At the end of Birkas Hamazon, why do we say 'vezaro mevakesh lachem' and not 'lechem'? Thanks!

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    – Isaac Moses
    Commented Nov 16, 2011 at 20:07

1 Answer 1


The standard grammatical rule is that a word whose first vowel is a segol gets converted to a komotz when that word ends a sentence (or at an etnachta, which functions like a semicolon). This is a verse that ends with "lechem", so it becomes "lachem."

Similarly, Vayeitzei begins that Yaakov left from Be'er Shava. (Would have been Sheva, but it's at the end of a clause). "Ato" (patach-komotz) for "you" becomes "oto" (komotz-komotz) throughout the siddur (look especially at shemoneh esrei) where it ends a clause or sentence.

To elaborate on that:

There are, if my computer-script counted properly, 44 “oto”s in Tanach, vs. 560- something “ato”s (so the komotz accounts for about 7% total, or 1 komotz per 13 patachs). Note also that as far as I can tell, if it's “you are adjective”, the stress is on the last syllable. If it's “adjective are you”, it's on the first syllable. All komotz cases (because they end the clause) are mil'el (stress on the first syllable), but the patach form is also occasionally mil'el, e.g. (but not limited to) a zakef katon.

Verse illustrating

First instance of "you" with a komotz is Genesis 3:10:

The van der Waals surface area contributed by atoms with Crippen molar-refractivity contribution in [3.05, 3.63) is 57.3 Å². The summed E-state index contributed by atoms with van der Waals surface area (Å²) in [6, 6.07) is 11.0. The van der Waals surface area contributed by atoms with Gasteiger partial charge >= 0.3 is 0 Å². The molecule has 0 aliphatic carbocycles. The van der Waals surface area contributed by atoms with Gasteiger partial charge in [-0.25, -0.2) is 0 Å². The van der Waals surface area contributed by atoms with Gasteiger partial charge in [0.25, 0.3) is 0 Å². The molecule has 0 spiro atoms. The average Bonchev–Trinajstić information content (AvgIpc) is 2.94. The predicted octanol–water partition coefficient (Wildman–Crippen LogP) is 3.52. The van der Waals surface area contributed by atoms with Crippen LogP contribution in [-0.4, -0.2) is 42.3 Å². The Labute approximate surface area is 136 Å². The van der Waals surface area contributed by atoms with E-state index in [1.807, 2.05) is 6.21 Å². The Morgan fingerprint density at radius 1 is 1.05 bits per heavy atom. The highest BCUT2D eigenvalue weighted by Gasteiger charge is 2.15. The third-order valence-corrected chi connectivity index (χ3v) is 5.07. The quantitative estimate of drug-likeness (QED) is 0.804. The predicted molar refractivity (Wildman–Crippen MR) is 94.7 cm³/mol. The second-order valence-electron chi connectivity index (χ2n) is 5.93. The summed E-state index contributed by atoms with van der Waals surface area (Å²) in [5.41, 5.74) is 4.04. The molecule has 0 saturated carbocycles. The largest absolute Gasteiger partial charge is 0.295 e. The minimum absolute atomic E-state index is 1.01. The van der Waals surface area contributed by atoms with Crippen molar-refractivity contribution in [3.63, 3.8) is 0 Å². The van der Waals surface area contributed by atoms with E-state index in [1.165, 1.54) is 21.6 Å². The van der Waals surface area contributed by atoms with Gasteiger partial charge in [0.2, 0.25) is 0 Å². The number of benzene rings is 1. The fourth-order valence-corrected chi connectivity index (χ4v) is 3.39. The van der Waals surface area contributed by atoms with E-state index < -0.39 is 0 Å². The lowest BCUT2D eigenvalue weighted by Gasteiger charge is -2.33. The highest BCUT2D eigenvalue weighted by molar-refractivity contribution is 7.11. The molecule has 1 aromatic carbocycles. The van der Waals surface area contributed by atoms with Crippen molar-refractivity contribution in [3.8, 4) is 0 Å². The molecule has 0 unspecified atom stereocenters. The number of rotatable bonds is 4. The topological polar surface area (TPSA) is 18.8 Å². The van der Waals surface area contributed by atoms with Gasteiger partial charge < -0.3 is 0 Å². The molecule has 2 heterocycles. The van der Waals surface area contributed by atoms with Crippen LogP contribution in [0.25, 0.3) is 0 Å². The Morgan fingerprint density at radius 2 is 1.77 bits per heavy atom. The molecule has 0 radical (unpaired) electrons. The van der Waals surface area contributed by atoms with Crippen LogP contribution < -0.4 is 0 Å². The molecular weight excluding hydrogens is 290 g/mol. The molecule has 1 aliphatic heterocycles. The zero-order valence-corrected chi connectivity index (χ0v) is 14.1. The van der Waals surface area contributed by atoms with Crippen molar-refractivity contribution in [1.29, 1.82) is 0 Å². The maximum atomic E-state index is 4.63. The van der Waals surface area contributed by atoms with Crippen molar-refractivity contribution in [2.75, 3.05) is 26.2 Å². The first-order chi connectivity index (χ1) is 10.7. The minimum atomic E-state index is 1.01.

Genesis 3:10 with vowels

Here's Isaiah's prayer, paraphrased in the siddur but maintaining the relevant vowelization:

Isaiah verse

And a verse from the Zachor Haftarah, containing two forms of "you" according to the usage described here:

Samuel verse

Of course, Psalms, Proverbs, and Job employ a different cantillation system, so what defines a partial or full stop there is quite different.

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    Exception: chataf segol. Notice we don't say "hashem elokeichem ommes".
    – jake
    Commented Nov 16, 2011 at 15:17
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    @jake: not really an exception. The rule Shalom is talking about applies only to stressed syllables; by definition, a chataf is unstressed.
    – Alex
    Commented Nov 16, 2011 at 17:49
  • @Alex, Good point. But then the "ato" -> "oto" thing mentioned here is not really an application of this rule.
    – jake
    Commented Nov 16, 2011 at 17:52
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    @Jake, "ato" with stress on latter syllable is where it's in the middle of a clause, e.g. "you are x." If it ends a clause it's "x are you", and stressed on the first syllable. If it's a short stop (zakef katon) it's stressed on first syllable but patach; if a long stop (etnachta or sof psuk) it's stressed on first syllable and becomes komotz.
    – Shalom
    Commented Nov 16, 2011 at 18:53
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    You might wish to clarify "a word whose first vowel is a segol gets converted to a komotz" by specifying that you're dealing only with two-syllable mil'el words.
    – msh210
    Commented Nov 16, 2011 at 20:10

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